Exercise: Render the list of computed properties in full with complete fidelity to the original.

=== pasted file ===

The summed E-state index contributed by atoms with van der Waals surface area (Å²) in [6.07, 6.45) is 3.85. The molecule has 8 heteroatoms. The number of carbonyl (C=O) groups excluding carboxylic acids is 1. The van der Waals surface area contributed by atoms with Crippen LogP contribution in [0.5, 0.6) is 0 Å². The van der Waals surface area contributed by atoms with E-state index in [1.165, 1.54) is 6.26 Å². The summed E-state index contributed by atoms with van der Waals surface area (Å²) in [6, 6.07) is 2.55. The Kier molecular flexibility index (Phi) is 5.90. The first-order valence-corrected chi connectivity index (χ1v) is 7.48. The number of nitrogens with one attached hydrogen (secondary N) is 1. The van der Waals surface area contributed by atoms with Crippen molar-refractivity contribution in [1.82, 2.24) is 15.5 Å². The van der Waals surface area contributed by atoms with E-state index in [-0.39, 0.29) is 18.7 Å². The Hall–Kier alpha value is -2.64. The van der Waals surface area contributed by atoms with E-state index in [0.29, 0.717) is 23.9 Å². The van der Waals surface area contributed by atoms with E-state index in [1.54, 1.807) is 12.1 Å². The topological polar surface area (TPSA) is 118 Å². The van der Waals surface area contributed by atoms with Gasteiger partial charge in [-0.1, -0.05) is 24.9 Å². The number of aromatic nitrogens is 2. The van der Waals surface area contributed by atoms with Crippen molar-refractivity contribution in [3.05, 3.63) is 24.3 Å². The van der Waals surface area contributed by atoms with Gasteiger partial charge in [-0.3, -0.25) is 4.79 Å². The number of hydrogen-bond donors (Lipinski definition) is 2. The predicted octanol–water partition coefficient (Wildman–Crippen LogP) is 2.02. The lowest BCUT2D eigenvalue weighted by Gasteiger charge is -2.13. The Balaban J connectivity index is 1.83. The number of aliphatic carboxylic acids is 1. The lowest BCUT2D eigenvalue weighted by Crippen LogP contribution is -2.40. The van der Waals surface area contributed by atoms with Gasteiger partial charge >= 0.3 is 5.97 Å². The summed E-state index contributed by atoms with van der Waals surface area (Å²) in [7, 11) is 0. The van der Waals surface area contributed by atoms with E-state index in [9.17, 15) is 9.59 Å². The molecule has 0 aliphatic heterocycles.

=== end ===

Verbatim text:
The summed E-state index contributed by atoms with van der Waals surface area (Å²) in [6.07, 6.45) is 3.85. The molecule has 8 heteroatoms. The number of carbonyl (C=O) groups excluding carboxylic acids is 1. The van der Waals surface area contributed by atoms with Crippen LogP contribution in [0.5, 0.6) is 0 Å². The van der Waals surface area contributed by atoms with E-state index in [1.165, 1.54) is 6.26 Å². The summed E-state index contributed by atoms with van der Waals surface area (Å²) in [6, 6.07) is 2.55. The Kier molecular flexibility index (Phi) is 5.90. The first-order valence-corrected chi connectivity index (χ1v) is 7.48. The number of nitrogens with one attached hydrogen (secondary N) is 1. The van der Waals surface area contributed by atoms with Crippen molar-refractivity contribution in [1.82, 2.24) is 15.5 Å². The van der Waals surface area contributed by atoms with E-state index in [-0.39, 0.29) is 18.7 Å². The Hall–Kier alpha value is -2.64. The van der Waals surface area contributed by atoms with E-state index in [0.29, 0.717) is 23.9 Å². The van der Waals surface area contributed by atoms with E-state index in [1.54, 1.807) is 12.1 Å². The topological polar surface area (TPSA) is 118 Å². The van der Waals surface area contributed by atoms with Gasteiger partial charge in [-0.1, -0.05) is 24.9 Å². The number of aromatic nitrogens is 2. The van der Waals surface area contributed by atoms with Crippen molar-refractivity contribution in [3.05, 3.63) is 24.3 Å². The van der Waals surface area contributed by atoms with Gasteiger partial charge in [-0.3, -0.25) is 4.79 Å². The number of hydrogen-bond donors (Lipinski definition) is 2. The predicted octanol–water partition coefficient (Wildman–Crippen LogP) is 2.02. The lowest BCUT2D eigenvalue weighted by Gasteiger charge is -2.13. The Balaban J connectivity index is 1.83. The number of aliphatic carboxylic acids is 1. The lowest BCUT2D eigenvalue weighted by Crippen LogP contribution is -2.40. The van der Waals surface area contributed by atoms with Gasteiger partial charge >= 0.3 is 5.97 Å². The summed E-state index contributed by atoms with van der Waals surface area (Å²) in [7, 11) is 0. The van der Waals surface area contributed by atoms with E-state index in [9.17, 15) is 9.59 Å². The molecule has 0 aliphatic heterocycles.